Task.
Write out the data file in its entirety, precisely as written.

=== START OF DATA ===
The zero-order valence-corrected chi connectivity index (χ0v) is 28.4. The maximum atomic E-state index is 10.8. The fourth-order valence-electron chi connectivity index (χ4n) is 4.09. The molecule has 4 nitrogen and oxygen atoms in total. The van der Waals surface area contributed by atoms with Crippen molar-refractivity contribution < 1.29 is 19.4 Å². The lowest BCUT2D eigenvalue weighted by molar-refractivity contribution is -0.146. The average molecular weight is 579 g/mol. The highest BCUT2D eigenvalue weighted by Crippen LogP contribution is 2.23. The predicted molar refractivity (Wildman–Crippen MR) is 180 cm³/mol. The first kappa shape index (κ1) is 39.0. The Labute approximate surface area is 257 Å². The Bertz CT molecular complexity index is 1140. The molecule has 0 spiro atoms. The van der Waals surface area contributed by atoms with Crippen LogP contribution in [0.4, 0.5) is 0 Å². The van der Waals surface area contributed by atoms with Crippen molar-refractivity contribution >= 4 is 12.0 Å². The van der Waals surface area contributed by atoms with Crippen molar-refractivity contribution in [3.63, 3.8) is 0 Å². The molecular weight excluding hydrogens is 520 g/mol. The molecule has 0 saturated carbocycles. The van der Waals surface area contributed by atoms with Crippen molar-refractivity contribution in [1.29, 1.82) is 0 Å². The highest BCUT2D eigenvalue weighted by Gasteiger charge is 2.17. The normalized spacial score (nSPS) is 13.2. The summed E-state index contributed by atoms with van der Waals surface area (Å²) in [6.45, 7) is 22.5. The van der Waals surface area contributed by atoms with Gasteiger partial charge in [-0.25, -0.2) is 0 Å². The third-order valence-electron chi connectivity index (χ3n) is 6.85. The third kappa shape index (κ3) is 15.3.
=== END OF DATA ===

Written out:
The zero-order valence-corrected chi connectivity index (χ0v) is 28.4. The maximum atomic E-state index is 10.8. The fourth-order valence-electron chi connectivity index (χ4n) is 4.09. The molecule has 4 nitrogen and oxygen atoms in total. The van der Waals surface area contributed by atoms with Crippen molar-refractivity contribution < 1.29 is 19.4 Å². The lowest BCUT2D eigenvalue weighted by molar-refractivity contribution is -0.146. The average molecular weight is 579 g/mol. The highest BCUT2D eigenvalue weighted by Crippen LogP contribution is 2.23. The predicted molar refractivity (Wildman–Crippen MR) is 180 cm³/mol. The first kappa shape index (κ1) is 39.0. The Labute approximate surface area is 257 Å². The Bertz CT molecular complexity index is 1140. The molecule has 0 spiro atoms. The van der Waals surface area contributed by atoms with Crippen LogP contribution in [0.4, 0.5) is 0 Å². The van der Waals surface area contributed by atoms with Crippen molar-refractivity contribution >= 4 is 12.0 Å². The van der Waals surface area contributed by atoms with Crippen molar-refractivity contribution in [3.63, 3.8) is 0 Å². The molecular weight excluding hydrogens is 520 g/mol. The molecule has 0 saturated carbocycles. The van der Waals surface area contributed by atoms with Crippen molar-refractivity contribution in [1.29, 1.82) is 0 Å². The highest BCUT2D eigenvalue weighted by Gasteiger charge is 2.17. The normalized spacial score (nSPS) is 13.2. The summed E-state index contributed by atoms with van der Waals surface area (Å²) in [6.45, 7) is 22.5. The van der Waals surface area contributed by atoms with Gasteiger partial charge in [-0.25, -0.2) is 0 Å². The third-order valence-electron chi connectivity index (χ3n) is 6.85. The third kappa shape index (κ3) is 15.3.